Antoine Repussard, Henry P. Schwarcz, Kitty F. Emery, and Erin Kennedy Thornton

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pp. 231-254

An increasing number of studies support the concordance between dry episodes in the Circum-Caribbean Basin and the political disruption of Maya society at the end of the Terminal Classic, during the period often called the “Classic Collapse” (e.g., Haug et al. 2003; Hodell, Brenner, and Curtis 2007; Neff et al. 2006). However, the exact sequence of events and...

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12: The Prehistoric Maya of Northern Belize

Fred Valdez and Vernon Scarborough

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pp. 255-270

The environmental history of the Maya lowlands indicates that various drought episodes occurred during the course of Maya Civilization. The likely droughts have been discussed in detail elsewhere (Gill 2000; Webster 2002a), and serve as the basis for discussions concerning adaptations and developments among the prehistoric...

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13: An Archaeological Consideration of Long-Term Socioecological Dynamics on the Vaca Plateau, Belize

Gyles Iannone, Arlen F. Chase, Diane Z. Chase, Jaime Awe, Holley Moyes, George Brook, Jason Polk, James Webster, and James Conolly

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pp. 271-300

In recent years, a number of eminent scholars have urged archaeologists to focus more attention on the examination of long-term socioecological dynamics, particularly because they believe that such research will generate insights that will be crucial as contemporary society attempts to deal with issues such as declining resources...

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14: Tracking Climate Changein the Ancient Maya World through Zooarchaeological Habitat Analyses

Kitty F. Emery and Erin Kennedy Thornton

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pp. 301-332

Paleolimnological and paleoclimatological research has recently presented compelling arguments for alternating periods of dry and moist conditions throughout the history of occupation of Mesoamerica, and has effectively linked these to global climate phenomena. Certain periods of reduced precipitation have been suggested as correlating with (Brenner et al. 2002; Gill...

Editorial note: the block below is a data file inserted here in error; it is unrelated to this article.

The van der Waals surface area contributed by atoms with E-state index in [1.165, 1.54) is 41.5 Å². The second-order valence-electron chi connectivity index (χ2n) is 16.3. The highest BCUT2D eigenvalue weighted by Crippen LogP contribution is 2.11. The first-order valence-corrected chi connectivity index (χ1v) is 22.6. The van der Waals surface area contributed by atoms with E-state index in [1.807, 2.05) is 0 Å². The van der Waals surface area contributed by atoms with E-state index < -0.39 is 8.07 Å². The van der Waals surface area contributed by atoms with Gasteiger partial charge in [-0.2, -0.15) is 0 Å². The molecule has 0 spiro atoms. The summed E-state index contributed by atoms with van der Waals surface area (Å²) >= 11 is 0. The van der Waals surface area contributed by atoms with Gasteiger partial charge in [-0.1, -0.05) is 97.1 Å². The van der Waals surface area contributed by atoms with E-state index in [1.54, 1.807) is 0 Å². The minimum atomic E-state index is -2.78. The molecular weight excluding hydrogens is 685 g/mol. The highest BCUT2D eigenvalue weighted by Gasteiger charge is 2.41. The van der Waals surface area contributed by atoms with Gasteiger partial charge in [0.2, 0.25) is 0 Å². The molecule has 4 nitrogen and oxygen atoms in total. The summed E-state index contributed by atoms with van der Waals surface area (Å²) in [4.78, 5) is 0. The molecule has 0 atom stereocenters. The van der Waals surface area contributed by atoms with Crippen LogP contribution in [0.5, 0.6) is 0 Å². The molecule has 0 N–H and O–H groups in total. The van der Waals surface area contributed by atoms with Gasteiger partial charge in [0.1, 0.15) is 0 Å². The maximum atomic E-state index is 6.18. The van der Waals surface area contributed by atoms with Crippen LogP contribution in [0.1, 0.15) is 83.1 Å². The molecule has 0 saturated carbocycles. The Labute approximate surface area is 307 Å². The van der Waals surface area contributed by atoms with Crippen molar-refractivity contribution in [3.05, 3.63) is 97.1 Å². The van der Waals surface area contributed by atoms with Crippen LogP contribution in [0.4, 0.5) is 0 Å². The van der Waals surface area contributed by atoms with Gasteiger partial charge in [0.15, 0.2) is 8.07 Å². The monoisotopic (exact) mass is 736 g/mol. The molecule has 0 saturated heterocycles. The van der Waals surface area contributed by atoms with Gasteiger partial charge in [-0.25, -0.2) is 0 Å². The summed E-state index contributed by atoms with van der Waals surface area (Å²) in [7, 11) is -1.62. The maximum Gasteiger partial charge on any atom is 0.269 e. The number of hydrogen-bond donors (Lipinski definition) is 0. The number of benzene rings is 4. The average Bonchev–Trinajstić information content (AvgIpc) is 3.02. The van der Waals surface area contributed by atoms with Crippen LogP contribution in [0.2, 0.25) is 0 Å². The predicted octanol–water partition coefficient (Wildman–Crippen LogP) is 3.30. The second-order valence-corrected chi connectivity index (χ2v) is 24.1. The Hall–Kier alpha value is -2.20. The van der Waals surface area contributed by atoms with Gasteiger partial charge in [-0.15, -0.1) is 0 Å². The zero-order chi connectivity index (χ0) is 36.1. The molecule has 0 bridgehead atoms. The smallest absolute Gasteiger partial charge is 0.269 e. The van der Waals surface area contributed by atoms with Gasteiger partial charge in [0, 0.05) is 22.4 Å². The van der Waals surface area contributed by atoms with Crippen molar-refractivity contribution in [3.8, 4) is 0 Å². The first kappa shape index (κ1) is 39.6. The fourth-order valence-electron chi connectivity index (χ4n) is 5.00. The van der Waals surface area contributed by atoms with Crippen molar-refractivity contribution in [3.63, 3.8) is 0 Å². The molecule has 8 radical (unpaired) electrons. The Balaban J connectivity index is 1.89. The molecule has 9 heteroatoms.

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15: Maya Drought and Niche Inheritance

David Webster

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pp. 333-358

Two brief anecdotes to begin. First, I’ve lately been afflicted by filmmakers wanting advice about the Classic Maya collapse, probably because the (supposedly) doomsday year 2012 looms on their radar. Most recently I was called by a London filmmaker who was doing a program about drought and the collapse. He asked me: “Which big Maya site should I focus on...

References

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pp. 359-450

Index

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pp. 451-466


E-ISBN-13: 9781607322801
E-ISBN-10: 1607322803
Print-ISBN-13: 9781607322795
Print-ISBN-10: 160732279X

Page Count: 448
Illustrations: 85
Publication Year: 2014

Research Areas

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Subject Headings

  • Environmental archaeology -- Central America.
  • Human beings -- Effect of climate on -- Central America.
  • Crops -- Effect of drougt on -- Central America.
  • Central America -- Antiquities.
  • Mayas -- Antiquities.
  • Indigenous people -- Ecology -- Central America.
  • Droughts -- Central America -- History.
  • Social archaeology -- Central America.
  • Mayas -- History.
  • Mayas -- Social conditions.